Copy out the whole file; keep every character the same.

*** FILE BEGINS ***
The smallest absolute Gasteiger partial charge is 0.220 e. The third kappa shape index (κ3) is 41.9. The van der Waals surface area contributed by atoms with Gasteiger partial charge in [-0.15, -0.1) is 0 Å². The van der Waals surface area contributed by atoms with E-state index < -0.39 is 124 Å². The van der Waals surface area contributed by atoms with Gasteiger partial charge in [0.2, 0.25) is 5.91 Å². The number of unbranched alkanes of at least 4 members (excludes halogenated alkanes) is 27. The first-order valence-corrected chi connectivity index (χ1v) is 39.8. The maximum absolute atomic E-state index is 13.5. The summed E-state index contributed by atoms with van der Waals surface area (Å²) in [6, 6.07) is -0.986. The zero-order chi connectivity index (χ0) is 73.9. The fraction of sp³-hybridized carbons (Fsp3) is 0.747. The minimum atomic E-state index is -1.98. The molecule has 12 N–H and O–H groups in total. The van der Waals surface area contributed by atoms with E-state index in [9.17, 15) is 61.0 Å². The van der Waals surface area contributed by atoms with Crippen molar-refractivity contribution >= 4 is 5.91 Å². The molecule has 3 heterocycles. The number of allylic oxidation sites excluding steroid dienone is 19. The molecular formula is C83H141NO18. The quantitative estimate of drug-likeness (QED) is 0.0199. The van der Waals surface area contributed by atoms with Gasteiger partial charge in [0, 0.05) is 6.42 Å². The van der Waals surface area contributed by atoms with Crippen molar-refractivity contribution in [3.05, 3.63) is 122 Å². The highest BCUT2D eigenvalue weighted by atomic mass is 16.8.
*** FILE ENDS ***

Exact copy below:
The smallest absolute Gasteiger partial charge is 0.220 e. The third kappa shape index (κ3) is 41.9. The van der Waals surface area contributed by atoms with Gasteiger partial charge in [-0.15, -0.1) is 0 Å². The van der Waals surface area contributed by atoms with E-state index < -0.39 is 124 Å². The van der Waals surface area contributed by atoms with Gasteiger partial charge in [0.2, 0.25) is 5.91 Å². The number of unbranched alkanes of at least 4 members (excludes halogenated alkanes) is 27. The first-order valence-corrected chi connectivity index (χ1v) is 39.8. The maximum absolute atomic E-state index is 13.5. The summed E-state index contributed by atoms with van der Waals surface area (Å²) in [6, 6.07) is -0.986. The zero-order chi connectivity index (χ0) is 73.9. The fraction of sp³-hybridized carbons (Fsp3) is 0.747. The minimum atomic E-state index is -1.98. The molecule has 12 N–H and O–H groups in total. The van der Waals surface area contributed by atoms with E-state index in [9.17, 15) is 61.0 Å². The van der Waals surface area contributed by atoms with Crippen molar-refractivity contribution >= 4 is 5.91 Å². The molecule has 3 heterocycles. The number of allylic oxidation sites excluding steroid dienone is 19. The molecular formula is C83H141NO18. The quantitative estimate of drug-likeness (QED) is 0.0199. The van der Waals surface area contributed by atoms with Gasteiger partial charge in [0, 0.05) is 6.42 Å². The van der Waals surface area contributed by atoms with Crippen molar-refractivity contribution in [3.05, 3.63) is 122 Å². The highest BCUT2D eigenvalue weighted by atomic mass is 16.8.